When Vince Carter's potential game-winner bounced off the rim and the Mavericks lost a grueling contest to the Spurs on Thursday night, much of the outcry came from the final moments and Carter's shot. While it's easy to point to that play as the reason the Mavs lost (conventional basketball wisdom says shooting a 3-pointer down one point is SOFT AND WEAK), the loss was much more complicated than that.
Two plays in particular come to mind. In a close game, every possession matters. And when you're a relatively average team (like the Mavericks depressingly are) going against an elite one (who once again the Spurs frustratingly are) there is almost zero margin for error.
Before we get to the two plays in question, some thoughts on the final shot from Carter.
While any last-second shot that isn't from Dirk Nowitzki can be deemed a poor play call, our own Tim Cato summed up the play quite well. The Mavericks don't have anyone to reliably handle the ball and initiate offense. When Jason Kidd was around, Carlisle crafted a beautiful and simple measure of getting Dirk the ball with under 10 seconds left by using Kidd as the inbounder:
Here's one against the Bucks:
Here's a slightly different version, but the overall theme remains the same with Kidd initiating the play:
Without Kidd, who is Carlisle supposed to ask to inbound the ball? Darren Collison? Mike James? There's no one left that Carlisle can trust (another issue altogether), so the play the Mavs got last night is the result. Also, I'm sure Carlisle knows as well as we do that Dirk simply isn't moving around like the old Dirk. Carlisle noted it in last night's presser that with that few of time left, and against a team that knows the Mavs as well as the Spurs, Dirk was going to get instantly swarmed or have a difficult time making a move from outside 3-point line.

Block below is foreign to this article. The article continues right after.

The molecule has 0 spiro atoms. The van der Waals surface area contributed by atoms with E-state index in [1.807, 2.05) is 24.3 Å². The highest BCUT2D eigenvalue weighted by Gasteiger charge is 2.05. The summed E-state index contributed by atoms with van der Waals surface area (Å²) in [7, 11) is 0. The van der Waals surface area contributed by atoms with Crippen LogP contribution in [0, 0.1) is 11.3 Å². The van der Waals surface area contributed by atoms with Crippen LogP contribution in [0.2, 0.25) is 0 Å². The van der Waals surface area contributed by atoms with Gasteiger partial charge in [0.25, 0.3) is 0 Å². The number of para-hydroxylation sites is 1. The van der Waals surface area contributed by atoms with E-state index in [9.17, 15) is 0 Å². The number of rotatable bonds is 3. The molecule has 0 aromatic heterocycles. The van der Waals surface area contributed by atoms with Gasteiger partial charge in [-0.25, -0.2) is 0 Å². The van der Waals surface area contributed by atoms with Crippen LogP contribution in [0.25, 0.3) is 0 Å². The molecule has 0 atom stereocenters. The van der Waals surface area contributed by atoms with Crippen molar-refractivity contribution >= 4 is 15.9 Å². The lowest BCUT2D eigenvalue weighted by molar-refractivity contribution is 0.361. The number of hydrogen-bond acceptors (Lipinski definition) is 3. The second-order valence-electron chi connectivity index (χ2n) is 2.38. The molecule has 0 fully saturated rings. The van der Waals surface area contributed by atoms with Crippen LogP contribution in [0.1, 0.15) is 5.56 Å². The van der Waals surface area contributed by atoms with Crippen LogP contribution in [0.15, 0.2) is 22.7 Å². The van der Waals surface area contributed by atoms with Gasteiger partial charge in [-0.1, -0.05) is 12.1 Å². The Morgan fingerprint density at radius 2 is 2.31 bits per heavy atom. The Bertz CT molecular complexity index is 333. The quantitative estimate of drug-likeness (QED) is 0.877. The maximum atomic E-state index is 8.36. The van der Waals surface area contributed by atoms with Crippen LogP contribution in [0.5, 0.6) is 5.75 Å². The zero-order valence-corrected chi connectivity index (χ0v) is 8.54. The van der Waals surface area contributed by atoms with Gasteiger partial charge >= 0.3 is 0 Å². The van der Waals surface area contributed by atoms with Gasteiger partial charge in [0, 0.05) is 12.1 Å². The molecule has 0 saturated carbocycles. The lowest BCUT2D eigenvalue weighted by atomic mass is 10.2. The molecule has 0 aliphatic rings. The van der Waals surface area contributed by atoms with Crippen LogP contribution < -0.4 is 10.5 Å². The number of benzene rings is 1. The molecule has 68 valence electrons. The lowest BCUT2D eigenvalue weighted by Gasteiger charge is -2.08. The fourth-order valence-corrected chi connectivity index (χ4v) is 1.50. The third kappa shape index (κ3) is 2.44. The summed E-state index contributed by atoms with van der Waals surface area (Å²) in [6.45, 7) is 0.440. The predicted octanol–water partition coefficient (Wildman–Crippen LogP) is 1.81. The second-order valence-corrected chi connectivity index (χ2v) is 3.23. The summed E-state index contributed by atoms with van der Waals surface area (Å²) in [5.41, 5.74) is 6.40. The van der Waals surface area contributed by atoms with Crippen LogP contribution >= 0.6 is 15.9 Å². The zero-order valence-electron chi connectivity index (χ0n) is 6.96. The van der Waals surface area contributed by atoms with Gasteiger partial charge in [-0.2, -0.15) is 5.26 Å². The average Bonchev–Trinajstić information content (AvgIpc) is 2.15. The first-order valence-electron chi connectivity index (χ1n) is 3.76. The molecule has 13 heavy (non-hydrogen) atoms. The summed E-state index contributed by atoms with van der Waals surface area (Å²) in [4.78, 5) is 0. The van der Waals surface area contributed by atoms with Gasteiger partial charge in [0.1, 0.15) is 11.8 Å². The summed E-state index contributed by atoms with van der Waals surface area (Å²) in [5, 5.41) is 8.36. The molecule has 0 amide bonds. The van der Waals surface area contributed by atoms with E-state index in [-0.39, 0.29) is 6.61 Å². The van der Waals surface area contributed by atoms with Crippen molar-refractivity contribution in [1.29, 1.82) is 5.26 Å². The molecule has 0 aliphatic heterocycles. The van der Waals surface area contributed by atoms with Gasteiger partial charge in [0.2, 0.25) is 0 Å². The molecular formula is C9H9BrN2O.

Then there's Carter's shot altogether. Why did he shoot a three? Why didn't he just drive past Tiago Splitter and pull up for a closer shot? Here's why:
Believe it or not, Carter is actually a significantly better shooter on above-the-break 3-pointers than a majority of spots inside the line. Carter was moving to his left off the pick, which is right into his wheelhouse. Let's not forget, Carter won the Mavs previous game against the Bucks by nailing three 3-pointers in the fourth quarter, with them coming off the same action as last night's shot. My Synergy Sports also says that Carter is shooting an insane 20 for 45 on three points as the pick and roll ball handler (44 percent).
So the shot was a good one in the grand scheme of things and relative to Carter. What's worrying is that the Mavericks don't have a way to get Dirk the ball with under 10 seconds left. That falls onto Carlisle and he has to scheme up a new way to make sure Dirk isn't a decoy on every single last-chance shot. It doesn't help that these Dirk quotes after the loss are especially worrying: